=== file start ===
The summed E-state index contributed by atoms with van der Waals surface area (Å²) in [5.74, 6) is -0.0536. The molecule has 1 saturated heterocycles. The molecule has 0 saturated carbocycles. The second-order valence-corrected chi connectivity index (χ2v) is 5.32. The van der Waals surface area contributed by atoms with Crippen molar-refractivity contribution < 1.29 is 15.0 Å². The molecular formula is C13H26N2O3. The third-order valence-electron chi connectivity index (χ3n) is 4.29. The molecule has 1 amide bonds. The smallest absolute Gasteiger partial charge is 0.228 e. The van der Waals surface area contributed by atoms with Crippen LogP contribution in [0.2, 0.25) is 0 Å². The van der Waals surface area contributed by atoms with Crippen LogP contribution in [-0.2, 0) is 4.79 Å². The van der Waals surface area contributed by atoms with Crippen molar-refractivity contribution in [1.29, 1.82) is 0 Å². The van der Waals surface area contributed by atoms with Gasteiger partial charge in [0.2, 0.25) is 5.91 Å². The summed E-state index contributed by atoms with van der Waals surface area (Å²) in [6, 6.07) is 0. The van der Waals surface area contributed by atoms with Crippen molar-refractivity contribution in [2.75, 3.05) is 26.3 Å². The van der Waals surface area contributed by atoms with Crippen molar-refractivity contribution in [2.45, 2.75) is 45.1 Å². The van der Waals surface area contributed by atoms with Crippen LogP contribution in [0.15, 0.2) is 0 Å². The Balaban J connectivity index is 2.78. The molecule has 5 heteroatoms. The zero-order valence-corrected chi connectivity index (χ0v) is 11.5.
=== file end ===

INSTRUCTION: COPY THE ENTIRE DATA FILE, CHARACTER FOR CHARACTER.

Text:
The summed E-state index contributed by atoms with van der Waals surface area (Å²) in [5.74, 6) is -0.0536. The molecule has 1 saturated heterocycles. The molecule has 0 saturated carbocycles. The second-order valence-corrected chi connectivity index (χ2v) is 5.32. The van der Waals surface area contributed by atoms with Crippen molar-refractivity contribution < 1.29 is 15.0 Å². The molecular formula is C13H26N2O3. The third-order valence-electron chi connectivity index (χ3n) is 4.29. The molecule has 1 amide bonds. The smallest absolute Gasteiger partial charge is 0.228 e. The van der Waals surface area contributed by atoms with Crippen LogP contribution in [0.2, 0.25) is 0 Å². The van der Waals surface area contributed by atoms with Crippen LogP contribution in [-0.2, 0) is 4.79 Å². The van der Waals surface area contributed by atoms with Crippen molar-refractivity contribution in [1.29, 1.82) is 0 Å². The van der Waals surface area contributed by atoms with Gasteiger partial charge in [0.2, 0.25) is 5.91 Å². The summed E-state index contributed by atoms with van der Waals surface area (Å²) in [6, 6.07) is 0. The van der Waals surface area contributed by atoms with Crippen molar-refractivity contribution in [2.75, 3.05) is 26.3 Å². The van der Waals surface area contributed by atoms with Crippen molar-refractivity contribution in [2.45, 2.75) is 45.1 Å². The van der Waals surface area contributed by atoms with Crippen LogP contribution in [0.15, 0.2) is 0 Å². The Balaban J connectivity index is 2.78. The molecule has 5 heteroatoms. The zero-order valence-corrected chi connectivity index (χ0v) is 11.5.